Sunday, April 29, 2007


Steve's "Otter Of The Week"! Karl E. Hayes

"No. 99" has forever been recorded in the "history books" as the number of the most "prolific athlete" and "hockey player" ever to live, good "Canadian Boy" Wayne Gretzky. By the way, Gretzky is not like your normal "spoiled child" athlete, and is actually a "credit to his parents". Anyways, before Gretzky, there was another "99" that has been recorded in history, serving her country well. Stationed in Vietnam, "Otter 99" served well, returned to the U.S. for "surgery", returned to Vietnam, "served well" again, and "laid down her life". Read on..................

All information is from Karl Hayes' "masterful" CD entitled:

De Havilland Canada


Otter 99

Otter 99 was delivered to the United States Army on 12th March 1956 with serial 55-2357 (tail number 53257). It was allocated to the 14th Army Aviation Company, Fort Riley, Kansas. In August '56 the 14th was re-designated the 1st Aviation Company and moved to Fort Benning, Georgia where it continued to fly the Otter until 1961, when it converted to the Caribou, relinquishing its U-1As to other units.

53257 was then assigned to the 2nd Missile Command, Fort Carson, Colorado where it served until May 1962, then joining the 24th Aviation Battalion. In July 1962 it arrived at the Atlanta Army Depot, Atlanta, Georgia where it was overhauled and from where it was transported to Vietnam, being assigned to the 611th Transportation Company based at Vung Tau. This was a maintenance unit providing support for other Army units. As well as the Otter, it also flew a U-6A Beaver (tail number 41727) and three CH-37B Mojave helicopters, all attached to the unit's Recovery Platoon. A large drawing of an eagle was painted just behind the pilot's door on the Otter by a talented artist. In addition to its direct support of aviation units in the Mekong Delta, the 611th also backed up other maintenance units, either sending repair teams to help those units, or bringing the damaged aircraft to Vung Tau for repair. It also mounted recovery missions for downed aircraft.

In May 1965, 53257 crashed into the bush just after take-off from Vung Tau as a result of a cracked cylinder block. It was hoisted back to the airfield by 50623, one of the 611th Transportation Company CH-37B helicopters, and repaired. It continued flying for the 611th until February 1966 when it was assigned to the 54th Aviation Company. In July '66 it was returned to the United States for depot level maintenance at the ARADMAC Depot, Corpus Christi, Texas and arrived back in Vietnam in November '66, being assigned to the 18th Aviation Company. It continued flying for the 18th Aviation Company until destroyed in an accident in July 1968, then serving with the Company's 1st Platoon based at Da Nang.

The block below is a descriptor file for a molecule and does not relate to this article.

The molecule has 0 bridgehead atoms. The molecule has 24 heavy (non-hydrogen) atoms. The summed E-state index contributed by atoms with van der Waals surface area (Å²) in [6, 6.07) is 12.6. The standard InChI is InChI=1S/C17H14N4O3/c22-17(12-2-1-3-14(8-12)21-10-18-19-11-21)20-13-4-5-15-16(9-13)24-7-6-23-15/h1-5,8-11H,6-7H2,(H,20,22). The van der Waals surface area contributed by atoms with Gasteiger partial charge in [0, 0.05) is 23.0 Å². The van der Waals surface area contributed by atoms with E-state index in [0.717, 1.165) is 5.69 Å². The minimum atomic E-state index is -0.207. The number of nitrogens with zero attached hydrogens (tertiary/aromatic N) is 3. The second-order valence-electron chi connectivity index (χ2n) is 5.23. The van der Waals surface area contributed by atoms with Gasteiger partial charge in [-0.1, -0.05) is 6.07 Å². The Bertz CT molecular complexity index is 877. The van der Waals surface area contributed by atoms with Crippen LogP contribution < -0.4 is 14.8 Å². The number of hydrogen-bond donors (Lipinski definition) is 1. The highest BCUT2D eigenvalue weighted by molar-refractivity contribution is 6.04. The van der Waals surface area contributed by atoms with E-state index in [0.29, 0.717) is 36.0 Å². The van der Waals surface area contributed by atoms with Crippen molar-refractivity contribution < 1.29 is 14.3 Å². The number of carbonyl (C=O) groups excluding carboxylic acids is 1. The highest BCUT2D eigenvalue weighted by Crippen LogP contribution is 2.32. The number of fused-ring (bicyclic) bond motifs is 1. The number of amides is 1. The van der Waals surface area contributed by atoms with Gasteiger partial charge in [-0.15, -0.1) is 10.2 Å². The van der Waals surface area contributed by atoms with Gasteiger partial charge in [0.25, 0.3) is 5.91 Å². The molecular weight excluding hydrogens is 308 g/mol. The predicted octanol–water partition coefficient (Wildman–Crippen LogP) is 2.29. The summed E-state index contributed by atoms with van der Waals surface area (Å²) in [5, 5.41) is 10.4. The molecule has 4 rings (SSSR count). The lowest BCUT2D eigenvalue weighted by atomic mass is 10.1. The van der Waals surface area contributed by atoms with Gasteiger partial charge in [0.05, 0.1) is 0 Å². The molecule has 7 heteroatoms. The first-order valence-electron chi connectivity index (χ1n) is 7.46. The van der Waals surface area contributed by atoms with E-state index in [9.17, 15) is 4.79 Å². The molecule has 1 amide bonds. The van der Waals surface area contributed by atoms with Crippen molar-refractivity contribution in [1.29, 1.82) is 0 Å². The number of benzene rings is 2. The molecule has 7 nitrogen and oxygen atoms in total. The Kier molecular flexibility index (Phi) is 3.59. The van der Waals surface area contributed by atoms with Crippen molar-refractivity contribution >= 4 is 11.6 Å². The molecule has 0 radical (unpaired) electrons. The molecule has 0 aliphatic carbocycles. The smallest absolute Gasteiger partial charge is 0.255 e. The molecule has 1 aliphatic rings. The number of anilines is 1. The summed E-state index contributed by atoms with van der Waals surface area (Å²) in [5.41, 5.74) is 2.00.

To quote from the unit history: “Forced to fly low because of weather, Captain Kenneth Waldrop and CWO Clark along with crew chief Robert Christiansen were eight miles east of Hue Phu Bai, flying the morning courier run, when the aircraft was raked from front to rear by automatic weapons fire. The burst caused partial power failure and a "Mayday" call was transmitted. The windows were shot out but the three crew and eight passengers escaped injury. Approximately a quarter mile later, another machine gun opened up and smashed into the engine compartment, causing the faltering engine to quit. The aircraft then crash landed into a rice paddy five miles from Phu Bai. As the Otter careened along the ground, a third burst from another automatic weapon ripped open the fuel tanks, but they failed to ignite”.

“Passengers and crew were able to make their way from the aircraft for about ten yards when machine gun fire pinned them down in the mud. For the next twenty five minutes the survivors received intense fire from a nearby treeline. Hugging the ground, they heard the voices of approaching enemy soldiers. Captain Waldrop, the only one of the group who was armed, readied his .45 pistol and aimed at a trio of enemy troops closing in fast. His aim was good and down went one of the enemy. The other two withdrew. A few minutes later, Marine helicopter gunships answering the "Mayday" arrived on the scene. Machine gun and rocket fire blasted the enemy positions while a rescue ship whisked all the survivors away to safety”.

A short while later an Army CH-47 Chinook attempted to sling out the stricken Otter but had to abort because of heavy ground fire that ripped the Otter apart as it was being lifted. 53257 was officially deleted from the Army inventory the following month, August 1968.

- by Karl E. Hayes

Unbelievable, maybe "flying the bush" in Canada was a safer occupation. Anyway you read it, the Otter has a history like none other, and like Wayne and his parents, the Otter is a "credit to the de Havilland designers". Great info, Karl, "Thanks"!


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